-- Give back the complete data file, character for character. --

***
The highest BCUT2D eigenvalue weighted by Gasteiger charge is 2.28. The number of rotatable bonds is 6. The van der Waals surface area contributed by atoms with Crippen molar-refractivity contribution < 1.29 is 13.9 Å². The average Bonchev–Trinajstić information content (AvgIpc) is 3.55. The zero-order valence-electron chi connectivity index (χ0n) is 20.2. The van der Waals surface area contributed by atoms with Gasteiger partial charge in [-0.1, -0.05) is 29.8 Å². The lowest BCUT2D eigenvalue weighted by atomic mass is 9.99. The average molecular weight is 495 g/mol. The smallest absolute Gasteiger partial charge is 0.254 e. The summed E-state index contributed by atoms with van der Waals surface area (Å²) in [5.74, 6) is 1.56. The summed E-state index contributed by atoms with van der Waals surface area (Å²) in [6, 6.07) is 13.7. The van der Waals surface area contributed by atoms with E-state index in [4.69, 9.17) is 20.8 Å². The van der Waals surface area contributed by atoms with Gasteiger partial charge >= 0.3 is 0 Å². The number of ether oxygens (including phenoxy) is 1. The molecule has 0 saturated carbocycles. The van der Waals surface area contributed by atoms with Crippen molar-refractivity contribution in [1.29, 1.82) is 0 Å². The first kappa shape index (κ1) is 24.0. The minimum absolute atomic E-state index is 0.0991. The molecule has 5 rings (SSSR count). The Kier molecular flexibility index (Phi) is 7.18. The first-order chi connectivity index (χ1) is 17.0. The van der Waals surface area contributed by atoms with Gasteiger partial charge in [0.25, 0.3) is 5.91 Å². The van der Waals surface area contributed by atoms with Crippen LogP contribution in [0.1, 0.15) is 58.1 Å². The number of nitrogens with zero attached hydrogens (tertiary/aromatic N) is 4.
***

The highest BCUT2D eigenvalue weighted by Gasteiger charge is 2.28. The number of rotatable bonds is 6. The van der Waals surface area contributed by atoms with Crippen molar-refractivity contribution < 1.29 is 13.9 Å². The average Bonchev–Trinajstić information content (AvgIpc) is 3.55. The zero-order valence-electron chi connectivity index (χ0n) is 20.2. The van der Waals surface area contributed by atoms with Gasteiger partial charge in [-0.1, -0.05) is 29.8 Å². The lowest BCUT2D eigenvalue weighted by atomic mass is 9.99. The average molecular weight is 495 g/mol. The smallest absolute Gasteiger partial charge is 0.254 e. The summed E-state index contributed by atoms with van der Waals surface area (Å²) in [5.74, 6) is 1.56. The summed E-state index contributed by atoms with van der Waals surface area (Å²) in [6, 6.07) is 13.7. The van der Waals surface area contributed by atoms with E-state index in [4.69, 9.17) is 20.8 Å². The van der Waals surface area contributed by atoms with Gasteiger partial charge >= 0.3 is 0 Å². The number of ether oxygens (including phenoxy) is 1. The molecule has 0 saturated carbocycles. The van der Waals surface area contributed by atoms with Crippen molar-refractivity contribution in [1.29, 1.82) is 0 Å². The first kappa shape index (κ1) is 24.0. The minimum absolute atomic E-state index is 0.0991. The molecule has 5 rings (SSSR count). The Kier molecular flexibility index (Phi) is 7.18. The first-order chi connectivity index (χ1) is 17.0. The van der Waals surface area contributed by atoms with Gasteiger partial charge in [0.25, 0.3) is 5.91 Å². The van der Waals surface area contributed by atoms with Crippen LogP contribution in [0.1, 0.15) is 58.1 Å². The number of nitrogens with zero attached hydrogens (tertiary/aromatic N) is 4.